Herbert Spencer famously said that a jury is “a group of twelve people of average ignorance.” That is not a particularly rosy picture of juror competence, but it presents a far better view than the one held by many -- if not most -- modern commentators. The more common contemporary sentiment was captured by Mark Twain when he wrote, in his inimitable style, “[w]e have a criminal jury system which is superior to any in the world; and its efficiency is only marred by the difficulty of finding twelve [people] every day who don't know anything and can't read.” Specifically, there is widespread belief that relatively educated members of jury pools are weeded out during the selection process, resulting in relatively undereducated juries. If Spencer were a contemporary legal commentator, he may have said that a jury is composed of people of above average ignorance, or perhaps more accurately, below average education.
In recent years, commentators have written dozens of articles offering both explanations for what causes this problem as well as elaborate and wide-ranging policy proposals aimed at fixing it. They are surely right to focus on this issue, because the problem is potentially serious, and the picture appears bleak. As trials continue to become more complex, it would be perverse if relatively educated members of pools -- who may be the very best kinds of jurors -- were systematically excluded from jury service.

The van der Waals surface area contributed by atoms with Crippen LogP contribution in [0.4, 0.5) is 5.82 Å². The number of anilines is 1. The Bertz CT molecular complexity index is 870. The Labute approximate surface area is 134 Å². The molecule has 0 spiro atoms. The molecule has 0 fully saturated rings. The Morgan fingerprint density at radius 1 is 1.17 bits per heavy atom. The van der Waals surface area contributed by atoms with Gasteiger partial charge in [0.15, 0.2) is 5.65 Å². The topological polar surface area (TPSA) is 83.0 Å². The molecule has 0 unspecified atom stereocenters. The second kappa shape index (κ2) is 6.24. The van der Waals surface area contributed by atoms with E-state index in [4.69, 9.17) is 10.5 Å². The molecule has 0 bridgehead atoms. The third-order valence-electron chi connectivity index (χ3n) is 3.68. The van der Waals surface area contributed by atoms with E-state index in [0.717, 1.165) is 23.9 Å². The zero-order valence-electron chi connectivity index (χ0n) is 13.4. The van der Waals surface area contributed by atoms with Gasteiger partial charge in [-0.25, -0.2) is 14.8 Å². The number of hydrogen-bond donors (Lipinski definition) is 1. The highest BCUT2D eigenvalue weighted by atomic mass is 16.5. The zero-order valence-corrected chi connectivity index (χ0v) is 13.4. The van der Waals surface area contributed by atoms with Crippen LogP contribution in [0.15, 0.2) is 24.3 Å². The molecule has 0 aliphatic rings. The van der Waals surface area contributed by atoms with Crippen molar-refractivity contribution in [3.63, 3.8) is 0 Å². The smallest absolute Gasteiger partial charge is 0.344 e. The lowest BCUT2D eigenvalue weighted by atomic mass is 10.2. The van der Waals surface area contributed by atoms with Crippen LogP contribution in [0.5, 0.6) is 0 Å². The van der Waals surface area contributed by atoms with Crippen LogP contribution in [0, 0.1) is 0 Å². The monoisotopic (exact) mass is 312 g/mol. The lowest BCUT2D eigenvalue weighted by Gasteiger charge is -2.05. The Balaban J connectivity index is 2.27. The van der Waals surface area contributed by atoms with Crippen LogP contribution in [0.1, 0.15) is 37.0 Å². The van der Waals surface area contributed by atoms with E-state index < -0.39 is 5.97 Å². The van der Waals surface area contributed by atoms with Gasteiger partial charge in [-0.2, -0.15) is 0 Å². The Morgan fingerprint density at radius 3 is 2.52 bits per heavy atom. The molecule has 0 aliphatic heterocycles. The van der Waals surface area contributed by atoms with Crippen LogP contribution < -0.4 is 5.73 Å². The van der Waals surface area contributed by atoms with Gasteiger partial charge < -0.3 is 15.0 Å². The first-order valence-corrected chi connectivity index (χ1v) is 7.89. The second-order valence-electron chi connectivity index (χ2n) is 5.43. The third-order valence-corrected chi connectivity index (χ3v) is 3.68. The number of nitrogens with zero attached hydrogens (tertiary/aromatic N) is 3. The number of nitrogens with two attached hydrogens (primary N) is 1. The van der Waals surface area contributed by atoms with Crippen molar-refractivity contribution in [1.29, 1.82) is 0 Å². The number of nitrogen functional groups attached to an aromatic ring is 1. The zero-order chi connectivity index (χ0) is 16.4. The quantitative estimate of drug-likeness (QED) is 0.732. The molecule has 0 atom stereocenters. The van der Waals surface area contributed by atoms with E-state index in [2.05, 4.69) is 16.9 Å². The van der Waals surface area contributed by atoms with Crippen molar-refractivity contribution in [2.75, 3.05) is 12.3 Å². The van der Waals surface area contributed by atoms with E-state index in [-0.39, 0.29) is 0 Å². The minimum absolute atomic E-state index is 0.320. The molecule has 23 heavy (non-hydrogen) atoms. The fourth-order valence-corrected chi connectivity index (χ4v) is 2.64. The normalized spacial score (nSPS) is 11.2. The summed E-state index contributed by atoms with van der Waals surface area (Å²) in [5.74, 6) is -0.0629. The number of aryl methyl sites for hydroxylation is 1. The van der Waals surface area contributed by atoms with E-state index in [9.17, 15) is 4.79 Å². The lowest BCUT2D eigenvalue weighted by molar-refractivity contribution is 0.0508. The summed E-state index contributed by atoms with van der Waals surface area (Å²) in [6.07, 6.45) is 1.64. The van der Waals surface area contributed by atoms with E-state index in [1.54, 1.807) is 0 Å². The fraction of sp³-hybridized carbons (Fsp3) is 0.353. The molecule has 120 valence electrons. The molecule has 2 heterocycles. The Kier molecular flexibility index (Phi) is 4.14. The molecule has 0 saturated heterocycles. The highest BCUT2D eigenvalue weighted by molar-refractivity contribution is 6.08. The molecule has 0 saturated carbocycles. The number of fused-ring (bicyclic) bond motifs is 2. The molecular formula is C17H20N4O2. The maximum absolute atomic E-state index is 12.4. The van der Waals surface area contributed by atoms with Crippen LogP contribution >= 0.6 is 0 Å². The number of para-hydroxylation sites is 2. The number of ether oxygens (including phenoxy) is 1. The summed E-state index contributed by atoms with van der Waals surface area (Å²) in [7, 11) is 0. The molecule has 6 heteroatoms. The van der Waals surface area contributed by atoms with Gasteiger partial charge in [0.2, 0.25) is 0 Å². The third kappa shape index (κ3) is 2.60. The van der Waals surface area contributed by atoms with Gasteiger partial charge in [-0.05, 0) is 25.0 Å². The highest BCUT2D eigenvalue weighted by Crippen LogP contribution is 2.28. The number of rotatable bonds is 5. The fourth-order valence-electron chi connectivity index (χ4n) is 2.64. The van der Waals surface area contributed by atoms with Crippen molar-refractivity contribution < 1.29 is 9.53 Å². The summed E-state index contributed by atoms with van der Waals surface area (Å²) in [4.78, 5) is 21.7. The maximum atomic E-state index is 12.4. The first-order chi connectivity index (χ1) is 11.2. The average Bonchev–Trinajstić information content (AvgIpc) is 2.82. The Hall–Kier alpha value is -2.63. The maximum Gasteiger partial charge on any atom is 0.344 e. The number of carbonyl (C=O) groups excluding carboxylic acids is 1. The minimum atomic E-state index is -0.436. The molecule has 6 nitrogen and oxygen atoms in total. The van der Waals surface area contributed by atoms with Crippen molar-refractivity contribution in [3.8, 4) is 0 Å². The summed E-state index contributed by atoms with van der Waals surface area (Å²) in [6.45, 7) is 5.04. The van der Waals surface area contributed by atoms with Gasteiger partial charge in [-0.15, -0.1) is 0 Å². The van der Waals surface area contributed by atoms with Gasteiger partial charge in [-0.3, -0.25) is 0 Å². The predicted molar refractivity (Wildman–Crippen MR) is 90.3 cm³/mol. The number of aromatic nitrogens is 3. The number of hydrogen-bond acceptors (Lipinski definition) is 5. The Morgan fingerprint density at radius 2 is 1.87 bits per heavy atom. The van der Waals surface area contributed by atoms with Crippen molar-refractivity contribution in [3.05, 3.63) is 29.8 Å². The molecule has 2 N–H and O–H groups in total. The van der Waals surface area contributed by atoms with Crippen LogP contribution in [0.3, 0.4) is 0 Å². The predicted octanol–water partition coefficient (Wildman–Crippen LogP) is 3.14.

However, there has been virtually no attempt to examine the extent and causes of the problem empirically. The scholarly literature relies on a combination of theory and anecdotal evidence.
This Article presents the results of a study, conducted in the United States District Court for the District of Connecticut, that puts these theories to the test. The study was designed to examine whether there is a bias in the jury selection process that results in relatively undereducated juries, and, if so, how much and why.
The results are surprising: there is no evidence that juries are undereducated relative to the venires from which they are selected. Indeed, juries seem to be better educated than the Connecticut population demographics reported by U.S. census data. Thus, our study suggests that the system is not broken in the way we typically imagine. We conclude that it would be a mistake to adopt the more radical policy proposals offered by scholars who argue that juries are relatively undereducated, at least until empirical evidence is produced that demonstrates that such a systemic problem actually exists. Further, our findings affirm our beliefs that empirical analysis (where it can be performed) is essential to policy discussion and that scholars ignore practical, non-academic literature at their peril.
Part II of this Article reviews current scholarship and traces the theories and proposals offered by commentators to explain and address the perceived problem of the relatively undereducated jury. Part III, the heart of our Article, presents the study's methodology and surprising results. Finally, Part IV discusses the implications of our findings and proposes a direction for further exploration of this important issue.
Available at: http://works.bepress.com/hillel_levin/5/